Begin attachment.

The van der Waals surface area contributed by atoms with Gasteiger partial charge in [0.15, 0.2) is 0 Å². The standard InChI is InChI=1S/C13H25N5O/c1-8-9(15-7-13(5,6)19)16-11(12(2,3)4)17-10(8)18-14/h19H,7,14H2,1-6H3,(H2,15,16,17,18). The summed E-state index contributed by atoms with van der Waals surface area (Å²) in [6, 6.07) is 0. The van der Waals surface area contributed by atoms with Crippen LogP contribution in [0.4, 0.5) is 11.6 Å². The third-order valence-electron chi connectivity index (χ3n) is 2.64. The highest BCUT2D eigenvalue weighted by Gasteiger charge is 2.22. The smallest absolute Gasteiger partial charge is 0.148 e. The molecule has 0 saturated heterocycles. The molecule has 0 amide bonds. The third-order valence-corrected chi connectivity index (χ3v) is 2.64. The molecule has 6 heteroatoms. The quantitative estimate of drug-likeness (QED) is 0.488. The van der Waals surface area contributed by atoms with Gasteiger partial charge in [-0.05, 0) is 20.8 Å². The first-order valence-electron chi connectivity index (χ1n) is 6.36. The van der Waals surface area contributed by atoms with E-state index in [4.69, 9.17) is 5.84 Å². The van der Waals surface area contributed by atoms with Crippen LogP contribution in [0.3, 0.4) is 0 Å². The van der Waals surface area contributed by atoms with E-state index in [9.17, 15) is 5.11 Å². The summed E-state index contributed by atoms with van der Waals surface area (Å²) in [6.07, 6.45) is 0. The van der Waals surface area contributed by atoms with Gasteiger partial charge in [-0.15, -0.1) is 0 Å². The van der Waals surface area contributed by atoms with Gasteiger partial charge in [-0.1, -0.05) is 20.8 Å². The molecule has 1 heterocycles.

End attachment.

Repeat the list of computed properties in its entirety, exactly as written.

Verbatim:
The van der Waals surface area contributed by atoms with Gasteiger partial charge in [0.15, 0.2) is 0 Å². The standard InChI is InChI=1S/C13H25N5O/c1-8-9(15-7-13(5,6)19)16-11(12(2,3)4)17-10(8)18-14/h19H,7,14H2,1-6H3,(H2,15,16,17,18). The summed E-state index contributed by atoms with van der Waals surface area (Å²) in [6, 6.07) is 0. The van der Waals surface area contributed by atoms with Crippen LogP contribution in [0.4, 0.5) is 11.6 Å². The third-order valence-electron chi connectivity index (χ3n) is 2.64. The highest BCUT2D eigenvalue weighted by Gasteiger charge is 2.22. The smallest absolute Gasteiger partial charge is 0.148 e. The molecule has 0 saturated heterocycles. The molecule has 0 amide bonds. The third-order valence-corrected chi connectivity index (χ3v) is 2.64. The molecule has 6 heteroatoms. The quantitative estimate of drug-likeness (QED) is 0.488. The van der Waals surface area contributed by atoms with Gasteiger partial charge in [-0.05, 0) is 20.8 Å². The first-order valence-electron chi connectivity index (χ1n) is 6.36. The van der Waals surface area contributed by atoms with E-state index in [4.69, 9.17) is 5.84 Å². The van der Waals surface area contributed by atoms with Crippen LogP contribution in [0.3, 0.4) is 0 Å². The van der Waals surface area contributed by atoms with E-state index in [9.17, 15) is 5.11 Å². The summed E-state index contributed by atoms with van der Waals surface area (Å²) in [6.07, 6.45) is 0. The van der Waals surface area contributed by atoms with Gasteiger partial charge in [-0.15, -0.1) is 0 Å². The van der Waals surface area contributed by atoms with Gasteiger partial charge in [-0.1, -0.05) is 20.8 Å². The molecule has 1 heterocycles.